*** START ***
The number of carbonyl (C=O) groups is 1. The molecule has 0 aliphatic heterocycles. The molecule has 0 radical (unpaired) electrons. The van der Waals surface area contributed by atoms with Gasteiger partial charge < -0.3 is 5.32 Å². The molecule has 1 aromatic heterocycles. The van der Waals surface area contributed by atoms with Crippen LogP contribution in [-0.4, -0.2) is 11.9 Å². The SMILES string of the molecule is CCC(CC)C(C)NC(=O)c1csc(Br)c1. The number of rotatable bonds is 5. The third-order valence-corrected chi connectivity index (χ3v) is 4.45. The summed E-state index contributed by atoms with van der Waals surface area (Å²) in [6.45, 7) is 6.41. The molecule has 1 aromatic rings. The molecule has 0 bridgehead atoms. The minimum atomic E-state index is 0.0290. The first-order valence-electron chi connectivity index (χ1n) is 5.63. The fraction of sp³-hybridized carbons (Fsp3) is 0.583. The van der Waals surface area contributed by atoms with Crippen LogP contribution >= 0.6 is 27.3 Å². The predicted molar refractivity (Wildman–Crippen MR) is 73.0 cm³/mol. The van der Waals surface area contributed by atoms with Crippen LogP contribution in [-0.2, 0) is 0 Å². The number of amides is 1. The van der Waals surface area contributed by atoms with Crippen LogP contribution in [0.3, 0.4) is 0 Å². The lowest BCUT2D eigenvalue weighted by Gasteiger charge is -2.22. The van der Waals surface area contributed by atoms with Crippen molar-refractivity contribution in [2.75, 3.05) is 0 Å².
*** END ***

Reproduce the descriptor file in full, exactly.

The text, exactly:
The number of carbonyl (C=O) groups is 1. The molecule has 0 aliphatic heterocycles. The molecule has 0 radical (unpaired) electrons. The van der Waals surface area contributed by atoms with Gasteiger partial charge < -0.3 is 5.32 Å². The molecule has 1 aromatic heterocycles. The van der Waals surface area contributed by atoms with Crippen LogP contribution in [-0.4, -0.2) is 11.9 Å². The SMILES string of the molecule is CCC(CC)C(C)NC(=O)c1csc(Br)c1. The number of rotatable bonds is 5. The third-order valence-corrected chi connectivity index (χ3v) is 4.45. The summed E-state index contributed by atoms with van der Waals surface area (Å²) in [6.45, 7) is 6.41. The molecule has 1 aromatic rings. The molecule has 0 bridgehead atoms. The minimum atomic E-state index is 0.0290. The first-order valence-electron chi connectivity index (χ1n) is 5.63. The fraction of sp³-hybridized carbons (Fsp3) is 0.583. The van der Waals surface area contributed by atoms with Crippen LogP contribution >= 0.6 is 27.3 Å². The predicted molar refractivity (Wildman–Crippen MR) is 73.0 cm³/mol. The van der Waals surface area contributed by atoms with Crippen LogP contribution in [-0.2, 0) is 0 Å². The number of amides is 1. The van der Waals surface area contributed by atoms with Crippen LogP contribution in [0.3, 0.4) is 0 Å². The lowest BCUT2D eigenvalue weighted by Gasteiger charge is -2.22. The van der Waals surface area contributed by atoms with Crippen molar-refractivity contribution in [2.75, 3.05) is 0 Å².